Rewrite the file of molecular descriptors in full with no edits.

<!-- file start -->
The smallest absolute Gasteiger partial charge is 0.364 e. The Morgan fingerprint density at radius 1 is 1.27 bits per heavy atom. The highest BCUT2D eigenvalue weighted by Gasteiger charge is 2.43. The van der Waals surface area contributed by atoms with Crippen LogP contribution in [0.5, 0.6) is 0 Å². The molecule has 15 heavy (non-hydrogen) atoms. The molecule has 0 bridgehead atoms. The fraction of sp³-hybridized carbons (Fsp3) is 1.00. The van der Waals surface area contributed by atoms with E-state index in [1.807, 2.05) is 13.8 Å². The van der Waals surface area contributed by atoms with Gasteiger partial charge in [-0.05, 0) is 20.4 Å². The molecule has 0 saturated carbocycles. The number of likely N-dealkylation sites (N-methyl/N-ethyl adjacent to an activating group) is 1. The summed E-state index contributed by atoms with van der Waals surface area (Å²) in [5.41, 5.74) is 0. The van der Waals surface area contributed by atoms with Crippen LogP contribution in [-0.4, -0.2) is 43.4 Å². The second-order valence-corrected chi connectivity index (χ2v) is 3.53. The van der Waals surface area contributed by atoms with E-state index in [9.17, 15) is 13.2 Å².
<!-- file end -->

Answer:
The smallest absolute Gasteiger partial charge is 0.364 e. The Morgan fingerprint density at radius 1 is 1.27 bits per heavy atom. The highest BCUT2D eigenvalue weighted by Gasteiger charge is 2.43. The van der Waals surface area contributed by atoms with Crippen LogP contribution in [0.5, 0.6) is 0 Å². The molecule has 15 heavy (non-hydrogen) atoms. The molecule has 0 bridgehead atoms. The fraction of sp³-hybridized carbons (Fsp3) is 1.00. The van der Waals surface area contributed by atoms with E-state index in [1.807, 2.05) is 13.8 Å². The van der Waals surface area contributed by atoms with Gasteiger partial charge in [-0.05, 0) is 20.4 Å². The molecule has 0 saturated carbocycles. The number of likely N-dealkylation sites (N-methyl/N-ethyl adjacent to an activating group) is 1. The summed E-state index contributed by atoms with van der Waals surface area (Å²) in [5.41, 5.74) is 0. The van der Waals surface area contributed by atoms with Crippen LogP contribution in [-0.4, -0.2) is 43.4 Å². The second-order valence-corrected chi connectivity index (χ2v) is 3.53. The van der Waals surface area contributed by atoms with E-state index in [9.17, 15) is 13.2 Å².